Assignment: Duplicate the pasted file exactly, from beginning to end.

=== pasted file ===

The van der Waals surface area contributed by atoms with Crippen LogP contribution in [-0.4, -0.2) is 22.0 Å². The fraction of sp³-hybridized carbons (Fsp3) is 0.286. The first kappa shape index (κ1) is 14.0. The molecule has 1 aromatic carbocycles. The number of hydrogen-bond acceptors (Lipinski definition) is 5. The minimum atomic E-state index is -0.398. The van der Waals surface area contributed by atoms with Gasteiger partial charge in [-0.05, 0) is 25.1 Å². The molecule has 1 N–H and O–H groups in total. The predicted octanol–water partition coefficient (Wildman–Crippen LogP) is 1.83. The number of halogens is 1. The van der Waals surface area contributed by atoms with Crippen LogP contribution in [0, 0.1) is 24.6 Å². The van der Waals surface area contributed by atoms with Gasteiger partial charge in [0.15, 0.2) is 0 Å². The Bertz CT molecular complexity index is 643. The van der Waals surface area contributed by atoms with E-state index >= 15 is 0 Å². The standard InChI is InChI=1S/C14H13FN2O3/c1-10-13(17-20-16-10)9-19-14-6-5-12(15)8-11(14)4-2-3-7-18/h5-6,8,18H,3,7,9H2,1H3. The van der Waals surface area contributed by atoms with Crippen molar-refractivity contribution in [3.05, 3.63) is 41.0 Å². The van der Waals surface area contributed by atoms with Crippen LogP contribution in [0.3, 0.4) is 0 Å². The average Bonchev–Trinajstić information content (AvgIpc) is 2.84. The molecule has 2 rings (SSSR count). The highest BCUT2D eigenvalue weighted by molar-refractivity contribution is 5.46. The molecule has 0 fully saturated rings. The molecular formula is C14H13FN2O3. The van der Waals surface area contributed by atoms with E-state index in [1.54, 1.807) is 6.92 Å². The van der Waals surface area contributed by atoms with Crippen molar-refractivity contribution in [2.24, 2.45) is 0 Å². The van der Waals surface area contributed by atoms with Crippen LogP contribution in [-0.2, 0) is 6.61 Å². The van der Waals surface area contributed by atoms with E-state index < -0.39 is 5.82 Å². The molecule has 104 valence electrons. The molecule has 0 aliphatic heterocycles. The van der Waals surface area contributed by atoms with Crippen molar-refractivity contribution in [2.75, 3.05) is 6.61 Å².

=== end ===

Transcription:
The van der Waals surface area contributed by atoms with Crippen LogP contribution in [-0.4, -0.2) is 22.0 Å². The fraction of sp³-hybridized carbons (Fsp3) is 0.286. The first kappa shape index (κ1) is 14.0. The molecule has 1 aromatic carbocycles. The number of hydrogen-bond acceptors (Lipinski definition) is 5. The minimum atomic E-state index is -0.398. The van der Waals surface area contributed by atoms with Gasteiger partial charge in [-0.05, 0) is 25.1 Å². The molecule has 1 N–H and O–H groups in total. The predicted octanol–water partition coefficient (Wildman–Crippen LogP) is 1.83. The number of halogens is 1. The van der Waals surface area contributed by atoms with Crippen LogP contribution in [0, 0.1) is 24.6 Å². The van der Waals surface area contributed by atoms with Gasteiger partial charge in [0.15, 0.2) is 0 Å². The Bertz CT molecular complexity index is 643. The van der Waals surface area contributed by atoms with E-state index >= 15 is 0 Å². The standard InChI is InChI=1S/C14H13FN2O3/c1-10-13(17-20-16-10)9-19-14-6-5-12(15)8-11(14)4-2-3-7-18/h5-6,8,18H,3,7,9H2,1H3. The van der Waals surface area contributed by atoms with Crippen molar-refractivity contribution in [3.05, 3.63) is 41.0 Å². The van der Waals surface area contributed by atoms with Crippen LogP contribution in [0.3, 0.4) is 0 Å². The average Bonchev–Trinajstić information content (AvgIpc) is 2.84. The molecule has 2 rings (SSSR count). The highest BCUT2D eigenvalue weighted by molar-refractivity contribution is 5.46. The molecule has 0 fully saturated rings. The molecular formula is C14H13FN2O3. The van der Waals surface area contributed by atoms with E-state index in [1.54, 1.807) is 6.92 Å². The van der Waals surface area contributed by atoms with Crippen molar-refractivity contribution in [2.24, 2.45) is 0 Å². The van der Waals surface area contributed by atoms with Crippen LogP contribution in [-0.2, 0) is 6.61 Å². The van der Waals surface area contributed by atoms with E-state index < -0.39 is 5.82 Å². The molecule has 104 valence electrons. The molecule has 0 aliphatic heterocycles. The van der Waals surface area contributed by atoms with Crippen molar-refractivity contribution in [2.75, 3.05) is 6.61 Å².